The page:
An extra nipple rarely causes concern
THEY can range from a flat discolouration through to a fully developed nipple with underlying areola and breast tissue, and occur in both males and females in about 1–2% of the population.
They originate from bilateral milk lines which in embryogenesis stretch from the axillae through the breasts to the groin and can be seen anywhere along these lines. They become more prominent in pregnancy.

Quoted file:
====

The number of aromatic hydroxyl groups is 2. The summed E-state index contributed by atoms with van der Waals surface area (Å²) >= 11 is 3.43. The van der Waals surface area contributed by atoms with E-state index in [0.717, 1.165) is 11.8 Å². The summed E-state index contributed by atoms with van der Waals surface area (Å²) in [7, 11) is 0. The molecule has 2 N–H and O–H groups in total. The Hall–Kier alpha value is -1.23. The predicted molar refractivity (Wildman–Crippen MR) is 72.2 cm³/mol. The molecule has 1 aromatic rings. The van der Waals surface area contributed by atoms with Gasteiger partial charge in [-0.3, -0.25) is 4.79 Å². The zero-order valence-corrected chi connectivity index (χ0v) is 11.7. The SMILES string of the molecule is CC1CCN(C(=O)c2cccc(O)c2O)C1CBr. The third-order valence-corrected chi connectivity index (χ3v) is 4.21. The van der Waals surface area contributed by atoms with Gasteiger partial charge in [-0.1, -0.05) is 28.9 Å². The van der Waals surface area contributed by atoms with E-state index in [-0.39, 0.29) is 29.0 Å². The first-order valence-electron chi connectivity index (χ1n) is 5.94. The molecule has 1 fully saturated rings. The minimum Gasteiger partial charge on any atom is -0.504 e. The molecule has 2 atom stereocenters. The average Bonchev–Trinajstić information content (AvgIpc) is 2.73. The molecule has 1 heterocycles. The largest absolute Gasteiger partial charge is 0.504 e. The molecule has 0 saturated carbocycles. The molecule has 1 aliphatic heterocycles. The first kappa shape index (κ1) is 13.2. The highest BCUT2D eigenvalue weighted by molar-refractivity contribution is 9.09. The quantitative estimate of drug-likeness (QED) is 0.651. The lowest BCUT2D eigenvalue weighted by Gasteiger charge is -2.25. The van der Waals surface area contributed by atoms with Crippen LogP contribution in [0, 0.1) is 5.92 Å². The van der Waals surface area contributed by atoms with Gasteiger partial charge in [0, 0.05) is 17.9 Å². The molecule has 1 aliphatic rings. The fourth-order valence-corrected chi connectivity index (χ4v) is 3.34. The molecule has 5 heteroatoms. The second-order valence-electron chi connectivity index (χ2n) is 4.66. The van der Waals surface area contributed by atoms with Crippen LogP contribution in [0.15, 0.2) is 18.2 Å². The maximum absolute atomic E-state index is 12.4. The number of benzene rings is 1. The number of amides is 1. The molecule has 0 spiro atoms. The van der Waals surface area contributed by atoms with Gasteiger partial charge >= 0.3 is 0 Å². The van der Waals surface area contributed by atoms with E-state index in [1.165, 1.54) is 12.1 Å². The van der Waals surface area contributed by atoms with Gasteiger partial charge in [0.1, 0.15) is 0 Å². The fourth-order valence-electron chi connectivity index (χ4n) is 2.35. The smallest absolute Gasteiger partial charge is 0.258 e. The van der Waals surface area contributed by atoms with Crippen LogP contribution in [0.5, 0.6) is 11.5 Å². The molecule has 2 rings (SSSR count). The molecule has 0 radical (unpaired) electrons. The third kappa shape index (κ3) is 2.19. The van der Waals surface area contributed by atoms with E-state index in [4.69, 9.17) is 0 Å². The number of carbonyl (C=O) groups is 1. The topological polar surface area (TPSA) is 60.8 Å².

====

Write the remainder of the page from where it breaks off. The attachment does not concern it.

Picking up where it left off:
They have been mistaken for melanoma and been excised. A rare case of a ductal adenocarcinoma has been reported in an accessory nipple and spreading to axillary glands. However, routine excision of accessory nipples is